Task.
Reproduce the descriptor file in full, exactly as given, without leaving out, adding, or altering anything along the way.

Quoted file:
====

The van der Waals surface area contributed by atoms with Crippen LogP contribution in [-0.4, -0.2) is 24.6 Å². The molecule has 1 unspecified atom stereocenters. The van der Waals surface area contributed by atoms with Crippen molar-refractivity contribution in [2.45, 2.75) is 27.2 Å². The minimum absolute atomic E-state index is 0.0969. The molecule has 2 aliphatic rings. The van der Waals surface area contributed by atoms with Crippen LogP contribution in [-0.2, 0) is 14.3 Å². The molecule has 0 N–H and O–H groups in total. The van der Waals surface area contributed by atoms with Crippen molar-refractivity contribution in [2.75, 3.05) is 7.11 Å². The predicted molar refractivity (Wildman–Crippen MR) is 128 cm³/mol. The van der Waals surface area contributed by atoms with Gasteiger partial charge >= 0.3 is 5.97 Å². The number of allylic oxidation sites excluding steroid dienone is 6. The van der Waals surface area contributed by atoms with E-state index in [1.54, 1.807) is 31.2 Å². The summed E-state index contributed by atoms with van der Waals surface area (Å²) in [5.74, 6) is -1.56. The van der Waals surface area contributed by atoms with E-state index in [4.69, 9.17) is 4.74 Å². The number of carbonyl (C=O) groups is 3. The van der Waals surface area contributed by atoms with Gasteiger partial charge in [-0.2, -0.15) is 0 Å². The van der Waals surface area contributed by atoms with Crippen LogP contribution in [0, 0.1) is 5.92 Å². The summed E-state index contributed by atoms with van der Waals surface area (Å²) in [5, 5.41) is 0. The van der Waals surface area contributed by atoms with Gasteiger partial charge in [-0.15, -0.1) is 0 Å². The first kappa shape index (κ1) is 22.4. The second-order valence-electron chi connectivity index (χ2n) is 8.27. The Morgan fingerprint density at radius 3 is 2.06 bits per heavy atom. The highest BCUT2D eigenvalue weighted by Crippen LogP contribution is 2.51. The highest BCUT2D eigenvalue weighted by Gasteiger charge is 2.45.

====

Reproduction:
The van der Waals surface area contributed by atoms with Crippen LogP contribution in [-0.4, -0.2) is 24.6 Å². The molecule has 1 unspecified atom stereocenters. The van der Waals surface area contributed by atoms with Crippen molar-refractivity contribution in [2.45, 2.75) is 27.2 Å². The minimum absolute atomic E-state index is 0.0969. The molecule has 2 aliphatic rings. The van der Waals surface area contributed by atoms with Crippen LogP contribution in [-0.2, 0) is 14.3 Å². The molecule has 0 N–H and O–H groups in total. The van der Waals surface area contributed by atoms with Crippen molar-refractivity contribution in [2.75, 3.05) is 7.11 Å². The predicted molar refractivity (Wildman–Crippen MR) is 128 cm³/mol. The van der Waals surface area contributed by atoms with Gasteiger partial charge >= 0.3 is 5.97 Å². The number of allylic oxidation sites excluding steroid dienone is 6. The van der Waals surface area contributed by atoms with E-state index in [1.54, 1.807) is 31.2 Å². The summed E-state index contributed by atoms with van der Waals surface area (Å²) in [5.74, 6) is -1.56. The van der Waals surface area contributed by atoms with E-state index in [4.69, 9.17) is 4.74 Å². The number of carbonyl (C=O) groups is 3. The van der Waals surface area contributed by atoms with Gasteiger partial charge in [-0.2, -0.15) is 0 Å². The van der Waals surface area contributed by atoms with Crippen LogP contribution in [0, 0.1) is 5.92 Å². The summed E-state index contributed by atoms with van der Waals surface area (Å²) in [5, 5.41) is 0. The van der Waals surface area contributed by atoms with Gasteiger partial charge in [-0.15, -0.1) is 0 Å². The first kappa shape index (κ1) is 22.4. The second-order valence-electron chi connectivity index (χ2n) is 8.27. The Morgan fingerprint density at radius 3 is 2.06 bits per heavy atom. The highest BCUT2D eigenvalue weighted by Crippen LogP contribution is 2.51. The highest BCUT2D eigenvalue weighted by Gasteiger charge is 2.45.